3.1.2 Looking again at Unit 2’s historical outline

Back to 3.1.1

Unit 3 Contents



To begin this unit, we take up from Unit 2 the outline of the historical background to modern CST (2.1.2-2.1.4).  That outline referred to Christian division and serious conflict in the 1600s, and the way that those things provoked a sceptical reaction which led some to look to human reason alone for secure knowledge of reality.  Their search generated a new way of seeing the world – as a great mechanism, like a huge clock.  This view of the world meant that anything in the world could be investigated in order to see how it worked – by being taken apart and separated into its various components, and by experiments being done in which these are put together in various ways, in order to identify causes and effects.  This kind of experimentation produced ‘empirical evidence’ that gave understanding of the way things are in the physical world.

It is basically the widespread adoption of this method of investigation of the world which is labelled the ‘seventeenth century scientific revolution’. As a way of gaining understanding of how the physical world works, it has, over the subsequent three centuries, proved immensely successful – even if the human race still knows only a fraction of what there is to know about the world, let alone the rest of the universe.

Two of the most influential figures in the scientific revolution were English: Francis Bacon and Isaac Newton.  (If you know the name Francis Bacon, it might be because you have heard of this seventeenth century thinker, or because you know of a twentieth century painter with the same name!)

You are probably aware of Newton, who is best known for formulating certain ‘laws of nature’.  These included the ‘law of universal gravitation’ (inspired by Newton reflecting on an apple falling from a tree) and the ‘three laws of motion’, the best known of which is the third: ‘To every action there is an equal and opposite reaction’.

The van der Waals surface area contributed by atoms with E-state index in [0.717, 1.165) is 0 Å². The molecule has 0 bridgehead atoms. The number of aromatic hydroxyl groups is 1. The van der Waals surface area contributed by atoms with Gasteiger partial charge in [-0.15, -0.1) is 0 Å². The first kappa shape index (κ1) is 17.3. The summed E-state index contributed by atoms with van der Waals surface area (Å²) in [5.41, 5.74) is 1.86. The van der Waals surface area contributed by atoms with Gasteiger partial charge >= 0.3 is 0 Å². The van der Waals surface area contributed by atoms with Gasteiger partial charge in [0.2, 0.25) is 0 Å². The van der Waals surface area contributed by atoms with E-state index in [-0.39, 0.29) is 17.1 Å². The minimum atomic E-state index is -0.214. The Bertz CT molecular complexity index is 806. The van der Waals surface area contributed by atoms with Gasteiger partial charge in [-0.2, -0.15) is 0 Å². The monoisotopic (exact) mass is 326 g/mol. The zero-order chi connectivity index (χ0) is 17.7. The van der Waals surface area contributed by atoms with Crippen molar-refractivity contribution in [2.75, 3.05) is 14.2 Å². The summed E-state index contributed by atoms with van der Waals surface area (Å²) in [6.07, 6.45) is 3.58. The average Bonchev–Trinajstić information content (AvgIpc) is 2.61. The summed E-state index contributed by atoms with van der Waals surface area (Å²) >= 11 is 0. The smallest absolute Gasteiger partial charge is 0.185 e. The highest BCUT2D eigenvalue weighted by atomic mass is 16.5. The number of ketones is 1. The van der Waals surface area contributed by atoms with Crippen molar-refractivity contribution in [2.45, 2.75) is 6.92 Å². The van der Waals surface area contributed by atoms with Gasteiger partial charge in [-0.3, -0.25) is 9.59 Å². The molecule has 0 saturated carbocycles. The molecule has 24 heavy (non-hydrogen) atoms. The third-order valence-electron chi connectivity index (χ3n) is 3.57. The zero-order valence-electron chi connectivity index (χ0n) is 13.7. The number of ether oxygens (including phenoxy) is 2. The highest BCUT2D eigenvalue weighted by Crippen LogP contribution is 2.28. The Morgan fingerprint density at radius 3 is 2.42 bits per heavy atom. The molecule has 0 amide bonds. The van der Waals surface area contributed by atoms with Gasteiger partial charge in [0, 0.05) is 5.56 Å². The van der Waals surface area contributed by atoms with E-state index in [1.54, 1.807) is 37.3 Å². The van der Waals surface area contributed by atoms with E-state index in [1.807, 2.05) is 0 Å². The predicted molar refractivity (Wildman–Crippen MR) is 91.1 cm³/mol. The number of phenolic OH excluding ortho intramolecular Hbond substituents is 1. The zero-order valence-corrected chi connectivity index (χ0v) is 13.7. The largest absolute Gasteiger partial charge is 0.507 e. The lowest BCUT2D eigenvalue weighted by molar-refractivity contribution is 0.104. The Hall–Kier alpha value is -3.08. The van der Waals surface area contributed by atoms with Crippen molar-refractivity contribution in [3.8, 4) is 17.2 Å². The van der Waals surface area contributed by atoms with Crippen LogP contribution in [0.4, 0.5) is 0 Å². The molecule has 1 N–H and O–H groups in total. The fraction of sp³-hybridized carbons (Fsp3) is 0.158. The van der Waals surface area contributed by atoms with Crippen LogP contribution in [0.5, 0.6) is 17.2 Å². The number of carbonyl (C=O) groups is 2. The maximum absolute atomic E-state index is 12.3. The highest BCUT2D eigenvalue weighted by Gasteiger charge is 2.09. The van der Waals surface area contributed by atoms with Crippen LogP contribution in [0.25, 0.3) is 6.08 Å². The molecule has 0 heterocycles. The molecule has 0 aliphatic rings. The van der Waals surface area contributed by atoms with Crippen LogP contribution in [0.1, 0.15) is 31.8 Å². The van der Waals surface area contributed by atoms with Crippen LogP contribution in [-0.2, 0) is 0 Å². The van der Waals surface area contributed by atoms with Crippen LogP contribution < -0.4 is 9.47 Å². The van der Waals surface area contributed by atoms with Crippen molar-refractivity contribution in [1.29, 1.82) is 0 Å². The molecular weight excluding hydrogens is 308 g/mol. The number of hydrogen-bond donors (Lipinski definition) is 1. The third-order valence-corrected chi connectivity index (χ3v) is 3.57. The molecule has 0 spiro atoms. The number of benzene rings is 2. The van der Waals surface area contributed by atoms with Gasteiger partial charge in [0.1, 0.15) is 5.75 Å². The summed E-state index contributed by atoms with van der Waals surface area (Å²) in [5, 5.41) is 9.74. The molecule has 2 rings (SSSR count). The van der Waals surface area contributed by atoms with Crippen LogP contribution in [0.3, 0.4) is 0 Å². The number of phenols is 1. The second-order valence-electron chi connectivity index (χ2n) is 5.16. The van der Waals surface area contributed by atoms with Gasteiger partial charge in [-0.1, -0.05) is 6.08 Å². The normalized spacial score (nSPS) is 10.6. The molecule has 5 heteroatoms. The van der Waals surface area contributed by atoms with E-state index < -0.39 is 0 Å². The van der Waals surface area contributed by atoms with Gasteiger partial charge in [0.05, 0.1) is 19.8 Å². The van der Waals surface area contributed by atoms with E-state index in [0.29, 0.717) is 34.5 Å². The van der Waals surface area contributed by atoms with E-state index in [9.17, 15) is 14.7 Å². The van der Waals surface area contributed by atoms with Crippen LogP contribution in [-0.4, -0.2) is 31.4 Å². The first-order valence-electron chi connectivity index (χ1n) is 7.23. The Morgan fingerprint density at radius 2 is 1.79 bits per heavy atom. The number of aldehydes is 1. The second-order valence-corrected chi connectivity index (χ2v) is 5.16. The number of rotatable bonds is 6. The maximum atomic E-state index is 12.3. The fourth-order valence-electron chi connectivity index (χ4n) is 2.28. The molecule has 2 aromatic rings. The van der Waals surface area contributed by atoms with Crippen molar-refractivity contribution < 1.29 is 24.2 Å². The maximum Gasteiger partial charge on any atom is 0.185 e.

Optional reading (c.15pp)

If you have time, and with the usual caveats about Wikipedia in mind, you might like to look at the Wikipedia article on Newton:



This article mentions Newton’s fairly unorthodox religious views.  Like a growing number of intellectuals in his day, Newton believed in God’s existence, but not in mainstream Christian teaching about God revealing his own being to us in the person of Jesus Christ.  The view Newton had is known as ‘deism’ (pronounced ‘day-ism’).


Unit 2 summarized how, within this mechanistic world-view, humans came to be seen also in a mechanistic way, as driven by desire for pleasure-gain and pain-avoidance, which came to be referred to as maximization of ‘utility’.  This way of seeing human beings was part of the new discipline of economics, inspired especially by Adam Smith.  We return to this here especially because of an assumption that was absolutely basic in the new discipline of economics.  This was the assumption of scarcity.  It is really important to understand the massive impact, right through to the present time, of three things:

  • the mechanistic world-view
  • the economic theory of human beings as ‘utility maximizers’
  • non-human nature as a scarce resource.

Before we look at the last of these, and how they fit together, spend a few moments on this reflection.



What do you understand by the word ‘scarcity’?  What is the relationship between ‘scarcity’ and ‘poverty’?

Do you think that someone who has all they need for a materially very comfortable life – who therefore could not be called materially ‘poor’ – could nevertheless be described as experiencing ‘scarcity’?

Do you think human desires are limitless, and that, however great our resources are for getting what we feel we want, we shall never be satisfied?  Do you think that a whole society, most members of which are materially comfortable and some of whom are extremely rich (such as the UK), could be said to suffer from ‘scarcity’?



End of 3.1.2

Go to 3.1.3 Non-human nature as a scarce resource


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